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Killing the $100: The war on cash is underway

Posted 02/16/2016 4:26 pm by

Money burn

A former top economic advisor is calling on the Treasury to do away with $50 and $100 bills, claiming that larger currency denominations make it easier for criminals and terrorists to do business. But as with all “for security” arguments, there’s an entirely different hidden motive at play.


Larry Summers, an ex-treasury secretary who served as an economic advisor to the Obama administration, argues in a recent Washington Post blog that large bills such as the U.S.’s $100 and the European Union’s 500-euro bills aid in corruption and criminal activity throughout the world.


His rather simplistic basis for the argument: Large sums of money consisting of big bills weigh less than if they were made up of smaller currency denominations.


To make it harder for criminals to move money unnoticed, Summers is calling for “a global agreement to stop issuing notes worth more than say $50 or $100.”


From his post:


Such an agreement would be as significant as anything else the G7 or G20 has done in years. China, which is hosting the next G-20 in September, has made attacking corruption a central part of its economic and political strategy. More generally, at a time when such a demonstration is very much needed, a global agreement to stop issuing high denomination notes would also show that the global financial groupings can stand up against “big money” and for the interests of ordinary citizens.


Of course, the change would also make it far more difficult for ordinary citizens who don’t have full faith in banks to keep cash on hand for emergencies.


As financial turmoil throughout the world facilitated by reckless central banking policies is driving trust in financial institutions to new lows, Summers’ idea to make cash dealings more difficult is certainly not unique.


In fact, Summers got his idea about the danger of large currency from Harvard Business School fellow Peter Sands who, in a recent paper, said large-denomination bills are the “preferred payment mechanism of those pursuing illicit activities, given the anonymity and lack of transaction record they offer, and the relative ease with which they can be transported and moved.”


Again, large bills are also the preferred denominations for anyone locking cash away in a home safe in the event that the banking system collapses. In other words, the two financial insiders are essentially suggesting that lacking faith in the banking system is an illicit activity.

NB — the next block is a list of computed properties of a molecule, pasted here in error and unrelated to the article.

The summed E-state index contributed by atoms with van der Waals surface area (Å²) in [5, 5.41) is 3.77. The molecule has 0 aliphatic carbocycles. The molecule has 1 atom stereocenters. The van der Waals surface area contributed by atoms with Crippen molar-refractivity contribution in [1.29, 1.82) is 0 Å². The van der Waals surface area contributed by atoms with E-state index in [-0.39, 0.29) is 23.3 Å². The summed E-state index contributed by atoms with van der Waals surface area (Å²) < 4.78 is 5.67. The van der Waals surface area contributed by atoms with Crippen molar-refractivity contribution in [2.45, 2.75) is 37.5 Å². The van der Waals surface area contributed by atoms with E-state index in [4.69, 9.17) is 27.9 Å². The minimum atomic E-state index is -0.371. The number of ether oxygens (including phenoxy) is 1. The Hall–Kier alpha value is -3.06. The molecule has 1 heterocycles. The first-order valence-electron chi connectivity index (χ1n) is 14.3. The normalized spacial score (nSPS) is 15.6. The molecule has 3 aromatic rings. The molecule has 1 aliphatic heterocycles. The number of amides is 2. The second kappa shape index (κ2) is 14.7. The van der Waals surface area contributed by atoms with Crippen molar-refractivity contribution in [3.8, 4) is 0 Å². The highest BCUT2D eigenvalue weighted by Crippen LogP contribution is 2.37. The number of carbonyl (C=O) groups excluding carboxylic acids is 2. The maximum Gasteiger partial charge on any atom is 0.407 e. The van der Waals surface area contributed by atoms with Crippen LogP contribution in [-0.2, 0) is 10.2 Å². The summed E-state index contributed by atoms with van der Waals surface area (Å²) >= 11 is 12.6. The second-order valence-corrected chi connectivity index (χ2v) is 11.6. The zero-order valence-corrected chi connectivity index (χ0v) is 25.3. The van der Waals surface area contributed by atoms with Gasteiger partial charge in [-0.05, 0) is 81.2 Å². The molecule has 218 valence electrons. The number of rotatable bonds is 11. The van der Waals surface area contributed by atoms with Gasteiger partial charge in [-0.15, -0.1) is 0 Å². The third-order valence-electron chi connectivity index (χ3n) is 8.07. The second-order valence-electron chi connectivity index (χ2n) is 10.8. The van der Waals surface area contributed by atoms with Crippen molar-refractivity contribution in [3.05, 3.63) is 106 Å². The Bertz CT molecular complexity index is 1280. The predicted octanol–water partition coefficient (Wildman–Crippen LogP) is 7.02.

There’s a reason. You see, the prospect of negative interest rates poses a problem for central bankers who lack the ability to apply those negative rates to physically held assets with the push of a button in the same way they can manipulate currency in consumer accounts.


In a period of deflation, when people hoard money rather than spending and investing, physical cash becomes king and its spending power increases as bank deposits and share prices lose value. That’s why central bankers in Europe are currently pondering ways to automatically shrink the value of on-hand cash. So far they’ve considered things like randomly invalidating notes in circulation using serial numbers or introducing new exchange rates so that the cash devalues automatically when it reenters the banking complex.


In the U.S., major government-propped financial institutions are also doing their best to make cash less appealing to everyday consumers. As Bob Livingston pointed out last week: “JP Morgan Chase recently implemented new controls on cash. Want to make a cash deposit or pay a loan or credit card with cash? You must show ID. And now Citibank is preparing new policies for cash deposits. Cash deposits to an account will require the depositor to state the purpose of the deposit, provide a Social Security number, provide identification and provide a place of employment and job type.”


For banksters, the upside of making cash harder to use and hold is that it creates an insurance policy that no matter how badly central planners bungle the economy, they never face ruinous consequences like bank runs. It also makes it easier to skim consumer cash with every single transaction. For government, less cash passed from hand to hand also means far fewer missed opportunities to tax citizens.


But for you and me, the war on cash is a big problem. Imagine no longer being able to make a big purchase at a local trade-day, pay the neighbor kid to cut your lawn or buy ammo at a gun show without getting ensnared in some Operation Chokepoint-type scheme. Worse, think of the implications for vital local commerce when the central banks finally manage to totally destroy the global economy.


It’s all by design. They know the collapse is coming… anyone who understands the folly of even discussing negative interest rates does. And the global financial elite are doing everything in their power to make sure that average folks must rely on them for financial survival even after their uselessness is on full display.


In other words, the war on cash is about criminals—it’s just that everyone’s talking about the wrong ones.


The European Central Bank is already considering scrapping its 500-euro note, which accounts for some 30 percent of all cash in the euro economy.


If the U.S. follows suit as negative interest rate madness takes hold, similar action regarding the $100 would wipe out some 78 percent of U.S. paper circulation by value, according to Zero Hedge.


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One response to Killing the $100: The war on cash is underway

  1. Ozlnificent February 17th, 2016 at 12:38 am

    Better yet lets all start bartering again and leave the government and banks out in the cold forever.


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